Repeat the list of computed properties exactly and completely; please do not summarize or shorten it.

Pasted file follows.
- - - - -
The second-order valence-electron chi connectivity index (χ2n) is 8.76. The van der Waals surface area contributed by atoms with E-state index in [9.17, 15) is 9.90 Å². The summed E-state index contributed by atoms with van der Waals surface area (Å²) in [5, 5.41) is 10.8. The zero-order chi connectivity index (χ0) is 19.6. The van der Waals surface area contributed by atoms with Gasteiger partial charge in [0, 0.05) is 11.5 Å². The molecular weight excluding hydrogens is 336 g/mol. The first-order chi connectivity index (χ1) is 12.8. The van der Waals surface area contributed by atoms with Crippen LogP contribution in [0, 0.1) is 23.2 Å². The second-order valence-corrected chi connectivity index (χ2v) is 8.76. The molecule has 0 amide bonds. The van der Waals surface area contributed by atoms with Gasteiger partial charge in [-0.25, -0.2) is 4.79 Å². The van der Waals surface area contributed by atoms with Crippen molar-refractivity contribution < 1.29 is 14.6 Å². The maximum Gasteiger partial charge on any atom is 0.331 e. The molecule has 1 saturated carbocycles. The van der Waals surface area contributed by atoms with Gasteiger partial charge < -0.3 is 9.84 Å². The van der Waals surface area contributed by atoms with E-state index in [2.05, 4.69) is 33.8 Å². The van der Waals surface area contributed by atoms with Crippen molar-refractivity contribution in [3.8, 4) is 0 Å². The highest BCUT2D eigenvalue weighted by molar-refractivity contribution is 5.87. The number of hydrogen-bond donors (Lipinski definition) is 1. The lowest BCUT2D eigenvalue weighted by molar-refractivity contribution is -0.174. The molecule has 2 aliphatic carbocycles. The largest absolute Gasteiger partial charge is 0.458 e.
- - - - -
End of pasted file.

The second-order valence-electron chi connectivity index (χ2n) is 8.76. The van der Waals surface area contributed by atoms with E-state index in [9.17, 15) is 9.90 Å². The summed E-state index contributed by atoms with van der Waals surface area (Å²) in [5, 5.41) is 10.8. The zero-order chi connectivity index (χ0) is 19.6. The van der Waals surface area contributed by atoms with Gasteiger partial charge in [0, 0.05) is 11.5 Å². The molecular weight excluding hydrogens is 336 g/mol. The first-order chi connectivity index (χ1) is 12.8. The van der Waals surface area contributed by atoms with Crippen LogP contribution in [0, 0.1) is 23.2 Å². The second-order valence-corrected chi connectivity index (χ2v) is 8.76. The molecule has 0 amide bonds. The van der Waals surface area contributed by atoms with Gasteiger partial charge in [-0.25, -0.2) is 4.79 Å². The van der Waals surface area contributed by atoms with Crippen molar-refractivity contribution < 1.29 is 14.6 Å². The maximum Gasteiger partial charge on any atom is 0.331 e. The molecule has 1 saturated carbocycles. The van der Waals surface area contributed by atoms with Gasteiger partial charge < -0.3 is 9.84 Å². The van der Waals surface area contributed by atoms with E-state index in [2.05, 4.69) is 33.8 Å². The van der Waals surface area contributed by atoms with Crippen molar-refractivity contribution in [3.8, 4) is 0 Å². The highest BCUT2D eigenvalue weighted by molar-refractivity contribution is 5.87. The number of hydrogen-bond donors (Lipinski definition) is 1. The lowest BCUT2D eigenvalue weighted by molar-refractivity contribution is -0.174. The molecule has 2 aliphatic carbocycles. The largest absolute Gasteiger partial charge is 0.458 e.